As I walk down my street I hear birds chirping. A lone dog barks. Children wave and giggle as they ride their bicycles up and down the cracked sidewalks. Typical American neighborhood. I love it.
A young man smiles as he jogs past. I nod my head in acknowledgement. A light breeze wafts the smokey smells of a backyard barbecue in my direction. I close my eyes, imagining the deliciousness upon my lips. Twangy country-western music flows from someone's window. Typical American neighborhood. I love it.
I notice an ice cream truck in the distance. Bicycles forgotten, the children run and skip, dollar bills waving in the fresh air. "Strawberry, vanilla, chocolate cone, please." The long, low, rumbling whistle of a train drowns out their happy cries. Yes, this is the typical American neighborhood and I love it.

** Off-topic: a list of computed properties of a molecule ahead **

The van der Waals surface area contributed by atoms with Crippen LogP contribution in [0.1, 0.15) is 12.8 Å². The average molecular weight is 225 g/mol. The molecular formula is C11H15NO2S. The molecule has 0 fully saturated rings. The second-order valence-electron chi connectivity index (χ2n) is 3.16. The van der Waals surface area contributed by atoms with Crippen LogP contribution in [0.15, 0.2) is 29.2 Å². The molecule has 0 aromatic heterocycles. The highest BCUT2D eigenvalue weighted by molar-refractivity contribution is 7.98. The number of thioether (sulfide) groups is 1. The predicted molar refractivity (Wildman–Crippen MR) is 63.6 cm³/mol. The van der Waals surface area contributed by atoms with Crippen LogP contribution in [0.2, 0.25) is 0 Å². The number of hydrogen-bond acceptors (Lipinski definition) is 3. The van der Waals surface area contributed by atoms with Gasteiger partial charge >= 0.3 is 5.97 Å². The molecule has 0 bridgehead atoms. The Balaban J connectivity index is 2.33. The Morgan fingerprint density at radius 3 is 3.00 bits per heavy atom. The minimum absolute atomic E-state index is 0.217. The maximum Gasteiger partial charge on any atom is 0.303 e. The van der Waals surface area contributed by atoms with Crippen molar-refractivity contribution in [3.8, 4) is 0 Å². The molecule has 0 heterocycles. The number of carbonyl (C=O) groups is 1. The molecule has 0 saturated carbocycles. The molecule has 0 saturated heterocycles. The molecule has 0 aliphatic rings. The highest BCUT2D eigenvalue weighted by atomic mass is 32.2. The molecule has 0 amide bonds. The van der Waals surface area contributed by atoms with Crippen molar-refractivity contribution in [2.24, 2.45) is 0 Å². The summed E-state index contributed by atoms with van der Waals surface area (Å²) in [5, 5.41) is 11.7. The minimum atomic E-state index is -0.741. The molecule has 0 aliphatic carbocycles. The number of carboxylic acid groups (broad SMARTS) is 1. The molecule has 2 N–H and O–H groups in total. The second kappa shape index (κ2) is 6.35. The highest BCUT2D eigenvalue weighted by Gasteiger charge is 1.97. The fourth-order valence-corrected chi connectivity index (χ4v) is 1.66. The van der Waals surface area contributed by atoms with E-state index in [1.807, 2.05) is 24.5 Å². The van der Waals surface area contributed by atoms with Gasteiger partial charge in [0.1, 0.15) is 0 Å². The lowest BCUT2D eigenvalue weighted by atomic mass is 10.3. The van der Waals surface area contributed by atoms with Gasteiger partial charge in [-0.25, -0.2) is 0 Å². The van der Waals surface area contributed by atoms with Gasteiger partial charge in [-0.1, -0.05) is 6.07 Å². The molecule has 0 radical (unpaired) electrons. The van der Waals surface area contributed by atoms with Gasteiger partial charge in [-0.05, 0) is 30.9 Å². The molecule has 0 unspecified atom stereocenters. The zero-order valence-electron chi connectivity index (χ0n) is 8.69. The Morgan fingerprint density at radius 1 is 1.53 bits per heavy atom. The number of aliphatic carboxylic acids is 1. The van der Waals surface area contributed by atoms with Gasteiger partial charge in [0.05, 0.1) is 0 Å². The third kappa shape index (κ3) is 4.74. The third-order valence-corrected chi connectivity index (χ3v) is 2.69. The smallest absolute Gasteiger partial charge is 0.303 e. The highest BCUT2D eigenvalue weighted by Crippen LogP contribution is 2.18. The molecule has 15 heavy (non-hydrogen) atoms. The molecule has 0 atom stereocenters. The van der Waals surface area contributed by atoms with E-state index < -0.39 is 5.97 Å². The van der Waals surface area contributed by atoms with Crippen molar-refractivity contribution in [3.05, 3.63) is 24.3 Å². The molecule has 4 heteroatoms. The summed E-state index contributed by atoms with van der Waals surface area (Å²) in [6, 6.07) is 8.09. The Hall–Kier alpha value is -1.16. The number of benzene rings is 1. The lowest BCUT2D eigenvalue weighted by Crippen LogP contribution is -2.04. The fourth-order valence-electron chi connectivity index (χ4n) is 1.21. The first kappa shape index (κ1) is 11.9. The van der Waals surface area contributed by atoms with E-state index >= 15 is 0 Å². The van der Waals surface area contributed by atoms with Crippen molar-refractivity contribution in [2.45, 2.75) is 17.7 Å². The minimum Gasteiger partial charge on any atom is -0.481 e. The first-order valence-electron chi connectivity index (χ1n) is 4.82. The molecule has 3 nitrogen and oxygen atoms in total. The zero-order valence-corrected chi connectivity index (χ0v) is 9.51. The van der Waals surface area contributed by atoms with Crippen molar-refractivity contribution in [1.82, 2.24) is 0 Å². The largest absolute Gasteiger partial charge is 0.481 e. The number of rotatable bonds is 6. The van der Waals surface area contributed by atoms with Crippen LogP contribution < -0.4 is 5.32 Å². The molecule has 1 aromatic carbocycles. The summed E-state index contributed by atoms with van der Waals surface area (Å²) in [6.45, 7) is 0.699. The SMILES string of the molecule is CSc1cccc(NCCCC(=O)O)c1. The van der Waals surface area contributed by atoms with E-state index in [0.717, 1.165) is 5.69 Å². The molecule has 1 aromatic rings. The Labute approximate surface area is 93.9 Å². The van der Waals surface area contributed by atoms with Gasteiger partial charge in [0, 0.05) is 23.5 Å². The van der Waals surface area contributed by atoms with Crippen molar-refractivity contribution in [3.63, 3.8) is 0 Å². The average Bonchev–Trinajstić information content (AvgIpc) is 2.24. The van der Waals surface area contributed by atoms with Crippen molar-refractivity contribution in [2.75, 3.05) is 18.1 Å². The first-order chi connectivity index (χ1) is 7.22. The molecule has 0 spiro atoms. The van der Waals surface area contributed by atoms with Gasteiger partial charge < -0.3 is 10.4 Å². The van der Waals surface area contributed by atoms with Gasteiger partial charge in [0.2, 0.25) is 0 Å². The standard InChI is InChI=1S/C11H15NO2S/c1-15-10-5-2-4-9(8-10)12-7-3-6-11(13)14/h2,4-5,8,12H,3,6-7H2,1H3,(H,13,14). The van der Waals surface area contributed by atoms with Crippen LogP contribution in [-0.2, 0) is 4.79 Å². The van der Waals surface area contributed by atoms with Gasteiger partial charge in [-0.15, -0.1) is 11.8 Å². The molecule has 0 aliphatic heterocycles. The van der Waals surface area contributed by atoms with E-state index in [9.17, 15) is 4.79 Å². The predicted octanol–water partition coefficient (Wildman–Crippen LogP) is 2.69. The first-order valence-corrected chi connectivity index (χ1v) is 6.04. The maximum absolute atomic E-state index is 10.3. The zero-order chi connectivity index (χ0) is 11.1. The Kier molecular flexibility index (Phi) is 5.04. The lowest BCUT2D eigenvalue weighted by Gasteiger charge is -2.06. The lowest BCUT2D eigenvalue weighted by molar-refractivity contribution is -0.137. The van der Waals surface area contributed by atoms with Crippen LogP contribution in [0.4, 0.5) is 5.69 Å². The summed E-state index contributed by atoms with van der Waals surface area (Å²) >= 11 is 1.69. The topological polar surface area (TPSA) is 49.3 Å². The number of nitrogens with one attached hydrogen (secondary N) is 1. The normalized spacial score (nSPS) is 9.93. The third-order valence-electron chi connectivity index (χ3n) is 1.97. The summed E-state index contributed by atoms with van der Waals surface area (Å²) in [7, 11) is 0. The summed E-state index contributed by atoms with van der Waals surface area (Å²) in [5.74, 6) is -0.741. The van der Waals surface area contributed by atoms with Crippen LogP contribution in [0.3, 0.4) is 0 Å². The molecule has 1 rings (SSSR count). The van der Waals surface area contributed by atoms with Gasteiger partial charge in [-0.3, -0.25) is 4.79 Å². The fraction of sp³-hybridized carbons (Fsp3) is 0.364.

Now I stop in front of my own home, a modest three-bedroom, brick house with a nice fenced-in yard. I adore its comfort, its feel and the occupants who reside within. And then. And then. I hear the shouting. An argument just a few doors down. Loud. Louder. Squirrels scamper. A cat slinks behind a row of manicured shrubs. Bang! Bang! Bang! Gunshots ring out. Almost deafening. I duck inside.
This is what has become of the typical American neighborhood. I hate it.